When someone dies, ownership of their property must pass to others. Probate law deals with the orderly transfer of property from a decedent’s estate to others as well as legal issues related to that process. The death of a loved one is a sad, emotional time. It is tough to cope with the emotions brought on by the loss and at the same time deal with critical details related to winding up the decedent’s estate. However, in New Jersey there are legal requirements that must be addressed in a timely matter to ensure that the estate assets are transferred the way the decedent wanted or in the manner required by New Jersey Administration of Estates Decedents and Others Law. If you are involved in the administration of the estate of a loved one as a personal representative or in any other capacity, contact an experienced New Jersey probate lawyer.
In New Jersey probate matters are handled by two courts: the Surrogate’s Court and the Superior Court, Chancery Division, Probate Part. Together, they serve as the probate court N.J.S.3B:2-2. Each of the 21 counties in New Jersey has an elected surrogate. The administration process is managed by an administrator appointed by the court. The administrator is sometimes referred to as the personal administrator or executor.
Once the will has been admitted to probate and the administrator appointed, there are 3 basic steps that the administrator must perform to settle the decedent’s estate: identify and inventory the assets, pay estate bills, and distribute assets. These duties and responsibilities may seem straightforward, but they rarely are. Identifying, collecting, and inventorying the estate can be a daunting task, particularly if the decedent owns significant assets of varying types. Paying estate bills may also involve responding to claims against the estate. Distributing estate assets may be complicated by problems locating beneficiaries, complicated details related to transferring titles, and beneficiary arguments over entitlement to personal property.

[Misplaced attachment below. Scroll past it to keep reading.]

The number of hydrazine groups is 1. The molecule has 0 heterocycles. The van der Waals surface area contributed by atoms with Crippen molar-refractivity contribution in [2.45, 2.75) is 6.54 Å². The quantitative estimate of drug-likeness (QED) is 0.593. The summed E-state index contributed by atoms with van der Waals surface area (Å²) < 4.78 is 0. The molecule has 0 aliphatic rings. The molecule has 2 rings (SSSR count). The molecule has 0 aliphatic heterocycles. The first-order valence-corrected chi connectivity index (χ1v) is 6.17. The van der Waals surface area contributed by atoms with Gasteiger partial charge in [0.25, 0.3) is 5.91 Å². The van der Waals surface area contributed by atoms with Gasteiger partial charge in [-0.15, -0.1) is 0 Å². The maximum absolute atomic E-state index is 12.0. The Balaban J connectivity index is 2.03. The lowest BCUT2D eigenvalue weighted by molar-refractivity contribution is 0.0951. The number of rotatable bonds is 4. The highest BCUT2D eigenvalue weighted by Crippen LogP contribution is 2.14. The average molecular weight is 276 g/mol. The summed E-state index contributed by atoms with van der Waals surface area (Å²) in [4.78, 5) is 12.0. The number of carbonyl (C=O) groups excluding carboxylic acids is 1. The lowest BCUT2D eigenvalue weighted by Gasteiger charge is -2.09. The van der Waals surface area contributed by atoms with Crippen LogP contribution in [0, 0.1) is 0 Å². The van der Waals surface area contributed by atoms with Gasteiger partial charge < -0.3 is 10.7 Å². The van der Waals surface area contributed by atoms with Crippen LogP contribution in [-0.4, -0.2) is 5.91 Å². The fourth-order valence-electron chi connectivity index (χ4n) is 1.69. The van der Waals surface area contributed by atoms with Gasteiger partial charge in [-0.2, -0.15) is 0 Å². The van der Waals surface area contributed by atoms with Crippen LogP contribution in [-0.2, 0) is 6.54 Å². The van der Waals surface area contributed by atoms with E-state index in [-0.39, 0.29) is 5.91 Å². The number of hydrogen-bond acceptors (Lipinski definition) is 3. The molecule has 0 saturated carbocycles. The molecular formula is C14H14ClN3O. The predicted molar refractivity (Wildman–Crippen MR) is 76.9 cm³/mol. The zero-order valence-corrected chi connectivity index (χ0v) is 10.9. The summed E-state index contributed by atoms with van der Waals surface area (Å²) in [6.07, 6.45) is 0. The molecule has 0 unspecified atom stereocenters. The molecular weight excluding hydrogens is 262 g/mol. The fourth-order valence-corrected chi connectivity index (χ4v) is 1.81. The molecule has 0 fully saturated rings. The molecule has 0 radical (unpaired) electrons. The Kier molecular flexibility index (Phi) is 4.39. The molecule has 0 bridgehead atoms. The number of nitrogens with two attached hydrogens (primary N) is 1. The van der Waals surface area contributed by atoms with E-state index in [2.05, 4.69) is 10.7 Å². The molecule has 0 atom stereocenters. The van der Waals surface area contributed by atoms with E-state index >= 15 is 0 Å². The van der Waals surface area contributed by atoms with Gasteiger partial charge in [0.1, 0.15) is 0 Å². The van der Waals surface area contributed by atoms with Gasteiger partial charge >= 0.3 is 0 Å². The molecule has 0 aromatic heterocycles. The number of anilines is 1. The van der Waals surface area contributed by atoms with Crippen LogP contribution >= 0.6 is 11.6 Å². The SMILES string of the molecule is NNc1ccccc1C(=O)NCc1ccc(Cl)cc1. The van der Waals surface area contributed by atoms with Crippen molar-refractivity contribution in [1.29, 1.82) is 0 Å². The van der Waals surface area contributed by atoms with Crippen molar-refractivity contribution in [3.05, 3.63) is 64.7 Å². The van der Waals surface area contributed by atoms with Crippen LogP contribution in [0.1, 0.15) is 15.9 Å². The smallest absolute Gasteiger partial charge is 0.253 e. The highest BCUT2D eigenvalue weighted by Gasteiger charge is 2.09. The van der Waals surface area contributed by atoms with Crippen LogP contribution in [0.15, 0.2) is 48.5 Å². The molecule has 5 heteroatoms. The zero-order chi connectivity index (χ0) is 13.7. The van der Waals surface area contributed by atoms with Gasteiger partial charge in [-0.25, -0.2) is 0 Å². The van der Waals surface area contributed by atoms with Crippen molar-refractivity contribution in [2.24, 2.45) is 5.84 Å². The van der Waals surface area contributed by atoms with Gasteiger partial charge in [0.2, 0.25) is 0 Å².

These are the major steps. However, the process of settling an estate can involve many other tasks. To learn more about the details of what is involved in the administration of an estate, contact an experienced New Jersey probate lawyer. Furthermore, at any time during the estate administration process, arguments might erupt into costly, time-consuming probate litigation.
With all the emotions that accompany the loss of a love one, complicated family dynamics, and complex legal requirements, it is not surprising that probate disputes develop resulting in litigation. Probate litigation occurs when a dispute develops during the probate process that cannot be resolved by the parties without the issues being litigated before a Surrogate’s Court judge. While probate litigation may be necessary to resolve disputes, it can also be costly and prolonged.